Nursing Students Complete Final Rotation in Peru
While the rest of Fisher’s students were packing to go home for Thanksgiving Break, nine nursing students were packing for a trip to Peru, where they would complete the final clinical rotation of their undergraduate career.
Dr. Natalie Masco, Assistant Professor in the Wegmans School of Nursing, and Adjunct Professor Keri Baker accompanied Charnelle Lewis, Jeff Cowden, Stephanie Richards, Emily Werner, Michelle Sondericker, Katelynn Sheridan, Kelsey Pearl, Molly Emblidge, and Charlotte Fuller to Ollantatambo, Peru for the 18-day clinical capstone experience. Masco said the trip was full of cultural immersion as the students were placed with host families and had the opportunity to experience day-to-day life in Peru from the food and family roles to the cold showers. They also took part in a session on culture that addressed the challenges of working in a developing country.
For Charnelle Lewis, Buffalo native who graduates this December, it was the first time she has traveled abroad and said she would definitely recommend this trip to other students. She had wanted to do a global preceptorship because she wanted to experience a different culture and see how healthcare norms differed from the United States.
While the group was there, they conducted health screenings in four primary schools where they educated students on proper nutrition, handwashing, and toothbrushing, and also completed head-to-toe assessments to gauge the students’ overall health. They also conducted health assessments and one-on-one’s for students ages 18-25 in a college dormitory in Casa de Mosqoy. During the trip, they saw over 150 patients. In addition, the group toured a local healthcare facility to better appreciate the levels of healthcare in Peru, and the difference in resources based on what people can afford.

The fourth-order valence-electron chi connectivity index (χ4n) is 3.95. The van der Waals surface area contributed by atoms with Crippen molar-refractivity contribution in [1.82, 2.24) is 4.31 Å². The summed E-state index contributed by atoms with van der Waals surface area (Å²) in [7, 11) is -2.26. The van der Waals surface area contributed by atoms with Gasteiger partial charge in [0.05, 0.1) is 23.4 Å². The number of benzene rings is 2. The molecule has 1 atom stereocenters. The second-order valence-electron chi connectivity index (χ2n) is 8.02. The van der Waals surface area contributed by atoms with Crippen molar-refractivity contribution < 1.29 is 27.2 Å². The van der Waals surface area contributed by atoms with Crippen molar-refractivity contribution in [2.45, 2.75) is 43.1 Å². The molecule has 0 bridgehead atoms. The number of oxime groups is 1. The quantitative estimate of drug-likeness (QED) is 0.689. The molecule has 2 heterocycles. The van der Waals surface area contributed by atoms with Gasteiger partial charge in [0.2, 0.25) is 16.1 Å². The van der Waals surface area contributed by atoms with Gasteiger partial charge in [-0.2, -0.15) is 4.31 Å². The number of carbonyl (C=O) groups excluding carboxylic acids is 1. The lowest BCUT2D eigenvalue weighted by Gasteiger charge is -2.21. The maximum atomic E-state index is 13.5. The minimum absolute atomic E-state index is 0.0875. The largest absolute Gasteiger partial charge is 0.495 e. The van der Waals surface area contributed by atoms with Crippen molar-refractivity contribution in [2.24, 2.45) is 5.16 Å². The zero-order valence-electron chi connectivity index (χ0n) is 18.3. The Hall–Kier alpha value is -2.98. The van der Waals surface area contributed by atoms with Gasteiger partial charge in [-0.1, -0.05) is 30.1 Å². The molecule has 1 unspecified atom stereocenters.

Lewis recalled the long hike to one of the schools they visited, a hike they had to make with their supplies in tow. She came down with a bad cold during the trip, so the hike was a little bit harder for her. But as she was starting to complain, she thought of the people who live in those high altitude communities who make the trek on a daily basis. It made her realize that the people in those communities don’t have a lack of knowledge about their health, what they lack is proper access to facilities.
“Being in Peru helps you put your life in perspective and makes you realize how fortunate you are. The children there were so happy, they were so content with what little they had. I was able to truly utilize my nursing assessment skills and learn how to work with virtually nothing. The nursing program at Fisher definitely prepared me to think critically and provide expert nursing care – even in another country,” said Lewis.
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